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Salt Lake getting ready for huge Oly party

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As Salt Lake leaders watched the Olympic Organizing Committee rumble into town like a fleet of monster trucks, they saw the need to plan their own street-level party. They wanted to throw a free bash for Utahns as well as for visitors from other continents — and realized they would need some serious help. So this week, the city picked its partner.

United Concerts, promoter of such shows as the Rolling Stones at Rice-Eccles Stadium in 1994, will orchestrate six stages, eight blocks and 15 days of entertainment downtown during the 2002 Winter Games.

"We're going to provide 14 hours a day of entertainment . . . it's just going to be continuous," said United vice president David McKay. "And what's really exciting about this is that it's all local. It's an opportunity for Salt Lake musicians, artists, dancers, choirs, everything from soup to nuts."

Deseret News graphicDNews graphicOlympic downtown festivalRequires Adobe Acrobat.

Mayor Rocky Anderson seems just as excited — and he's taking a lot of responsibility for the party's success.

"We've made a commitment," Anderson said, "that everyone has a great time during the Games." Calling downtown the "epicenter of the Olympics," the mayor urged Utahns to come and "mingle with our international guests, have a great time and enjoy the spirit of the Olympics."

"This is an opportunity for every person in Utah to create their own Olympic experience," added John Sittner, the city's chief Olympic planner.

Anderson declared Salt Lake City's public-information campaign the most ambitious ever undertaken by an Olympic host city. "Peak Experience," the 16-page magazine sent to Salt Lakers this week, is the first of many mailings that will update residents on Olympic-oriented events in the city, road closures and volunteer opportunities.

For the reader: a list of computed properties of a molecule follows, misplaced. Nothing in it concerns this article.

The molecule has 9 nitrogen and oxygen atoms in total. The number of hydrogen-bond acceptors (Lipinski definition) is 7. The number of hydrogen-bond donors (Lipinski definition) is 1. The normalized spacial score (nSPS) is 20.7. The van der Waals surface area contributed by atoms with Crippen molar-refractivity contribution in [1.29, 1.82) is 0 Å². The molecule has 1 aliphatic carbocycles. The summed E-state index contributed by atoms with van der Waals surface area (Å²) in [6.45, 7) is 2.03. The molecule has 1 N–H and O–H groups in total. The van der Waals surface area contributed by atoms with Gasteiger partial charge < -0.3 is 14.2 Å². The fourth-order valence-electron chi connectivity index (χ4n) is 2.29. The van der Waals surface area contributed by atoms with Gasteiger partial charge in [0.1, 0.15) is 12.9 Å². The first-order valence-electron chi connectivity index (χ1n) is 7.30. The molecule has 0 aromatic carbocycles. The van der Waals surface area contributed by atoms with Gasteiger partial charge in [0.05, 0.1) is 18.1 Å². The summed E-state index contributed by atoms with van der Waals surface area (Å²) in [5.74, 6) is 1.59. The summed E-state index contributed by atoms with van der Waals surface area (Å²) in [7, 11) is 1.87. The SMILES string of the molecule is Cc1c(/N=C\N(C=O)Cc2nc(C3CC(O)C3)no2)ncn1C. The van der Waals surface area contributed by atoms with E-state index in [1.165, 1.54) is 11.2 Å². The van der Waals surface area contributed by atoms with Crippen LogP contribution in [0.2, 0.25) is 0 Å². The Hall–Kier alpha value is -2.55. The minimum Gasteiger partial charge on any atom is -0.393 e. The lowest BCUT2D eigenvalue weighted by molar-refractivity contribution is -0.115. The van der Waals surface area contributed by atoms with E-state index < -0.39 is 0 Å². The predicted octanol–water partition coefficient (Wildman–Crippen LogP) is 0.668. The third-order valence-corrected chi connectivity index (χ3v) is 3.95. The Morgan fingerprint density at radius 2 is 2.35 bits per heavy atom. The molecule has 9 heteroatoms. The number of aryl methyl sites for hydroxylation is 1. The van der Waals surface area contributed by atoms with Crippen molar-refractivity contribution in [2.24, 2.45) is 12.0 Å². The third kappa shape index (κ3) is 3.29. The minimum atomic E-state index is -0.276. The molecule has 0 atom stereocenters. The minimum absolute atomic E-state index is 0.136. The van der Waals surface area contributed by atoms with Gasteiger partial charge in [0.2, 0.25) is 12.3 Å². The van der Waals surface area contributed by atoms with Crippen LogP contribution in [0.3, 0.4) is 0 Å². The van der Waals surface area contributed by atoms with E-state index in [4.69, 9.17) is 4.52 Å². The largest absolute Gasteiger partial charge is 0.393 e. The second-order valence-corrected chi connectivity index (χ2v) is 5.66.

For the downtown festival, Sittner is forming a jury to select the performers, craftsmen and 50 food and drink vendors. Two large stages will rise on Washington Square, the block surrounding the City-County Building, as will a huge video screen broadcasting Olympic events. Smaller stages and vending areas will be spread out, five per block, along Main Street and up 300 South to Pioneer Park. Main Street will be closed to vehicular traffic, while 300 South will be open to cars, buses and such.

Applications for artists and vendors will be available from the city on Aug. 1. The festival jury will make selections through September, and once the lineup is announced in early October, United Concerts will step up its planning. McKay will schedule bands and other entertainers to perform from 11 a.m. to 1:30 a.m. each day of the Olympics, with vendors part of the mix.

"We're not going to turn this into a flea market," McKay said. "There will be a screening process. So we know what people are selling and hawking. We may rotate vendors around" from one downtown location to another.

Downtown is expected to see 60,000 to 100,000 people every day of the Games from Feb. 9 through Feb. 24.

"What we all need to do here is let the world know what Utah is all about: the artists who live here and thrive here," McKay said.

The city still needs to trim $500,000 from its Olympic budget due to a deficit that befell fiscal 2002. Sittner said some of the additional lighting around the City-County Building may be reduced, and the city will buy less-costly plastic, not metal, recycling receptacles for downtown.

The city won't cut corners on its eight-block party, said Joshua Ewing, spokesman for the mayor's office. United Concerts' contract totals $729,000, slightly under the $750,000 budgeted for management of the festival. The city will use the extra cash to buy more decorations for downtown, Ewing said.

"In Sydney (during the 2000 Summer Games) the festival atmosphere, the music playing in the streets, the people milling around made it fun, even for the people who weren't going to an Olympic event," Ewing said.

And the city's party has something going for it that SLOC's doesn't: Admission will be free from start to finish.

E-MAIL: durbani@desnews.com